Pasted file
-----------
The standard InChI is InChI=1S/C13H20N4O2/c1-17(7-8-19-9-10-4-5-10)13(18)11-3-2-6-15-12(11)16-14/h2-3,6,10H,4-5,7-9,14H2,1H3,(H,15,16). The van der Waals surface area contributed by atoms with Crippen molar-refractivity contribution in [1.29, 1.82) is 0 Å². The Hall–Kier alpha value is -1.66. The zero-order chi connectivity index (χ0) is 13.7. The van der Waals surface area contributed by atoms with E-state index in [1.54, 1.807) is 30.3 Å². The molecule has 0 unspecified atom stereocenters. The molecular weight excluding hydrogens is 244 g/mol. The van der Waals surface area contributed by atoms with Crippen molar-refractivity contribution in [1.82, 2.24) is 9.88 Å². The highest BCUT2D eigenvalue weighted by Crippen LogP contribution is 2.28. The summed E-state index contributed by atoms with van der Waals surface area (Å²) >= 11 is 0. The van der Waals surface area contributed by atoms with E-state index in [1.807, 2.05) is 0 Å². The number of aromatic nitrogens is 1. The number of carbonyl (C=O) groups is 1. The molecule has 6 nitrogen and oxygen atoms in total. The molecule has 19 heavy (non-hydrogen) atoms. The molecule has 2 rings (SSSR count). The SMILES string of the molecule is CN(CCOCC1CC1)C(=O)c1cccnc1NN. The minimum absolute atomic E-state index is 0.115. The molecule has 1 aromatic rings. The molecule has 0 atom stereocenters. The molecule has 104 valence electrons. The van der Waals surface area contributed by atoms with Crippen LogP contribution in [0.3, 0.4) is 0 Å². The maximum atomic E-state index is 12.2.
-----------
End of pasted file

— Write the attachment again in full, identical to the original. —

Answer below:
The standard InChI is InChI=1S/C13H20N4O2/c1-17(7-8-19-9-10-4-5-10)13(18)11-3-2-6-15-12(11)16-14/h2-3,6,10H,4-5,7-9,14H2,1H3,(H,15,16). The van der Waals surface area contributed by atoms with Crippen molar-refractivity contribution in [1.29, 1.82) is 0 Å². The Hall–Kier alpha value is -1.66. The zero-order chi connectivity index (χ0) is 13.7. The van der Waals surface area contributed by atoms with E-state index in [1.54, 1.807) is 30.3 Å². The molecule has 0 unspecified atom stereocenters. The molecular weight excluding hydrogens is 244 g/mol. The van der Waals surface area contributed by atoms with Crippen molar-refractivity contribution in [1.82, 2.24) is 9.88 Å². The highest BCUT2D eigenvalue weighted by Crippen LogP contribution is 2.28. The summed E-state index contributed by atoms with van der Waals surface area (Å²) >= 11 is 0. The van der Waals surface area contributed by atoms with E-state index in [1.807, 2.05) is 0 Å². The number of aromatic nitrogens is 1. The number of carbonyl (C=O) groups is 1. The molecule has 6 nitrogen and oxygen atoms in total. The molecule has 19 heavy (non-hydrogen) atoms. The molecule has 2 rings (SSSR count). The SMILES string of the molecule is CN(CCOCC1CC1)C(=O)c1cccnc1NN. The minimum absolute atomic E-state index is 0.115. The molecule has 1 aromatic rings. The molecule has 0 atom stereocenters. The molecule has 104 valence electrons. The van der Waals surface area contributed by atoms with Crippen LogP contribution in [0.3, 0.4) is 0 Å². The maximum atomic E-state index is 12.2.